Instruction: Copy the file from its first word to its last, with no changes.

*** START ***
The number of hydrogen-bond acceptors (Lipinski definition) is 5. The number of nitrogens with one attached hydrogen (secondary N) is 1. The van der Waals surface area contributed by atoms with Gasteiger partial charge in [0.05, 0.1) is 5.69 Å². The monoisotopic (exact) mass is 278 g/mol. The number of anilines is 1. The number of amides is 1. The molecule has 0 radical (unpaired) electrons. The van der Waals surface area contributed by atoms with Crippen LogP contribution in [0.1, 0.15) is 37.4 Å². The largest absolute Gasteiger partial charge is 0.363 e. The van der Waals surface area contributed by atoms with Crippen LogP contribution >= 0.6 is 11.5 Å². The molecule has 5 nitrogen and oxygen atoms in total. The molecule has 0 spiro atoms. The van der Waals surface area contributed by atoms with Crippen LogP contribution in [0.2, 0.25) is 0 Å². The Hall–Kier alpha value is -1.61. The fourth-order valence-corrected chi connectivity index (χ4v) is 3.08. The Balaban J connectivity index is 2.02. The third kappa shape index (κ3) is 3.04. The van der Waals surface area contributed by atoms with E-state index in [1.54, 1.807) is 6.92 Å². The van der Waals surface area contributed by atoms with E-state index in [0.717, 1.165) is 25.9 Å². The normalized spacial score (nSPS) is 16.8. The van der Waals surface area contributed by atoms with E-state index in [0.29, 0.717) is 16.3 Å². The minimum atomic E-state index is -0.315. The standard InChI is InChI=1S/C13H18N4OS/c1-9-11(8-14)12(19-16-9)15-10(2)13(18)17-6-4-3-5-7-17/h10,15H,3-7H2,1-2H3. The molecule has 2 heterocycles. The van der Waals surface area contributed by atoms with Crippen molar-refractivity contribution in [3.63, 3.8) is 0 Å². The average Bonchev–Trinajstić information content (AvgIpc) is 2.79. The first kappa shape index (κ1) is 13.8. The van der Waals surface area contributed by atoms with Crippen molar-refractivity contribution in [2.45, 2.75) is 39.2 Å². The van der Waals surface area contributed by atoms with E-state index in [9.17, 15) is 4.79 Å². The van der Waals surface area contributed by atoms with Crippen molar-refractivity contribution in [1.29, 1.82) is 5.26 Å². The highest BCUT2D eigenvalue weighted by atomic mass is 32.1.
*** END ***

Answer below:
The number of hydrogen-bond acceptors (Lipinski definition) is 5. The number of nitrogens with one attached hydrogen (secondary N) is 1. The van der Waals surface area contributed by atoms with Gasteiger partial charge in [0.05, 0.1) is 5.69 Å². The monoisotopic (exact) mass is 278 g/mol. The number of anilines is 1. The number of amides is 1. The molecule has 0 radical (unpaired) electrons. The van der Waals surface area contributed by atoms with Crippen LogP contribution in [0.1, 0.15) is 37.4 Å². The largest absolute Gasteiger partial charge is 0.363 e. The van der Waals surface area contributed by atoms with Crippen LogP contribution >= 0.6 is 11.5 Å². The molecule has 5 nitrogen and oxygen atoms in total. The molecule has 0 spiro atoms. The van der Waals surface area contributed by atoms with Crippen LogP contribution in [0.2, 0.25) is 0 Å². The Hall–Kier alpha value is -1.61. The fourth-order valence-corrected chi connectivity index (χ4v) is 3.08. The Balaban J connectivity index is 2.02. The third kappa shape index (κ3) is 3.04. The van der Waals surface area contributed by atoms with E-state index in [1.54, 1.807) is 6.92 Å². The van der Waals surface area contributed by atoms with E-state index in [0.717, 1.165) is 25.9 Å². The normalized spacial score (nSPS) is 16.8. The van der Waals surface area contributed by atoms with E-state index in [0.29, 0.717) is 16.3 Å². The minimum atomic E-state index is -0.315. The standard InChI is InChI=1S/C13H18N4OS/c1-9-11(8-14)12(19-16-9)15-10(2)13(18)17-6-4-3-5-7-17/h10,15H,3-7H2,1-2H3. The molecule has 2 heterocycles. The van der Waals surface area contributed by atoms with Crippen molar-refractivity contribution in [3.63, 3.8) is 0 Å². The average Bonchev–Trinajstić information content (AvgIpc) is 2.79. The first kappa shape index (κ1) is 13.8. The van der Waals surface area contributed by atoms with Crippen molar-refractivity contribution in [2.45, 2.75) is 39.2 Å². The van der Waals surface area contributed by atoms with E-state index in [9.17, 15) is 4.79 Å². The van der Waals surface area contributed by atoms with Crippen molar-refractivity contribution in [1.29, 1.82) is 5.26 Å². The highest BCUT2D eigenvalue weighted by atomic mass is 32.1.